Classification of income taxes in the comprehensive income calculation of IFRS financial statements
Our previous newsletter presented the bases of determining deferred taxes. Partly continuing this subject, now we are going to scrutinise the classification possibilities of income-type taxes in financial statements prepared in line with the IFRS rules.
In connection with this, it is important to mention that the IAS 12 standard mentions income taxes, without comparison with the tax regime of any country. Therefore, concerning a type of tax, it always has to be considered whether it can be classified as an income tax. This question is clear in the case of corporate tax. At the same time, other income-dependent taxes may also be identified in the Hungarian tax system. In this regard, the situations of business tax and innovation contribution are the most debated ones. Experts’ views vary on this issue.
There are approaches that classify these types of taxes as turnover type ones, while others classify them as income-based ones. The best practical solution is to determine the classification of these types of taxes in close relationship with the activity of the economic agent. Namely, in the case of a company engaged in trading, business tax can be considered a quasi-income tax, as the net sales revenue is reduced, inter alia, by the cost of goods sold when the tax base is determined. And in terms of its content, it can be identified with a kind of profit on the activity. At the same time, in the case of a service provider firm, as normally most of its expenditures are personnel costs, the base of the business tax mainly depends on the size of the sales revenue.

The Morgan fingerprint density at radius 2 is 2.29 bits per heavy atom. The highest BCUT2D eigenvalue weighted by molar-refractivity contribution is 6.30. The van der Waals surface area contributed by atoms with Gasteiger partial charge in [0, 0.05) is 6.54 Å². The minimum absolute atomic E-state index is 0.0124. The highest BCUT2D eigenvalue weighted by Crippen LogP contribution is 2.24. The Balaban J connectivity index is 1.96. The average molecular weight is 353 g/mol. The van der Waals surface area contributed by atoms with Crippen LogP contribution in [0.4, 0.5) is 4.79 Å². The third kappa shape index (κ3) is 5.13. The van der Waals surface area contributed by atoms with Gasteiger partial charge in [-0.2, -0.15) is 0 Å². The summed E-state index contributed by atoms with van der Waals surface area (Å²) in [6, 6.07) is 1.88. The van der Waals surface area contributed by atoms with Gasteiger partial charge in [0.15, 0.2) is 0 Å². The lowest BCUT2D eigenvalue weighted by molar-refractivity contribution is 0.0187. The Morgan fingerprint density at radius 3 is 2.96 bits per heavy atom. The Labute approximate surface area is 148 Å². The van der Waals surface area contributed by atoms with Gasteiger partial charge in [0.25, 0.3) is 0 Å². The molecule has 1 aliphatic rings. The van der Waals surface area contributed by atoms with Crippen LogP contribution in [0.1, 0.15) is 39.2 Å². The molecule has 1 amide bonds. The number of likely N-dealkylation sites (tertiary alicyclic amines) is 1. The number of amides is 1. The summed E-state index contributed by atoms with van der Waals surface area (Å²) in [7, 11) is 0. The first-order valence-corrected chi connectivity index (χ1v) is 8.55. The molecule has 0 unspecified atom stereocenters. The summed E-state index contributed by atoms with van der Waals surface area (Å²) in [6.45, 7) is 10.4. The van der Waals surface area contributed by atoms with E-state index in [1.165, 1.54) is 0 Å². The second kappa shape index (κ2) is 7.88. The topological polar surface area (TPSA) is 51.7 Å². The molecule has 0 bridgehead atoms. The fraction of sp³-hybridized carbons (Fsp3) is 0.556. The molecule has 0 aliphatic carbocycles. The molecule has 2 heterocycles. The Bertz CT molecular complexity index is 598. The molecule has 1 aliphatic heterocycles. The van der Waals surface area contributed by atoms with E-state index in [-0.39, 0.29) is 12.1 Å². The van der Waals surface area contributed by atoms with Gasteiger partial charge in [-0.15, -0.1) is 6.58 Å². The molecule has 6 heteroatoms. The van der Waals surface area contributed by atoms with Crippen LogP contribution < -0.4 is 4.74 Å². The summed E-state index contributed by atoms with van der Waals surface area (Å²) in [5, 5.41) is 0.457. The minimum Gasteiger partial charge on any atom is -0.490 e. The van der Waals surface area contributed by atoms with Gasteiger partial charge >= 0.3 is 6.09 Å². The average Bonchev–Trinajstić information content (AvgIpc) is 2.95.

According to the most consistent interpretation of the IAS 12 standard, the proposed solution is that taking into account the company’s activity, the portions represented by the cost items ‘material costs’, ‘cost of goods sold’ and ‘mediated services’, which can be deducted from the base of the business tax and the innovation contribution, within its total volume of costs should be assessed, and on this basis, it would be possible to decide on the classification of these types of taxes as turnover type ones or income type ones.
If the aforementioned cost items account for a significant portion (>50%), based on the company's activity, both the business tax and the innovation contribution may be considered as income tax in the IFRS; therefore, it is justified to include them in the profit and loss statement following the pre-tax profit/loss (IAS 12.3; IAS 12.5).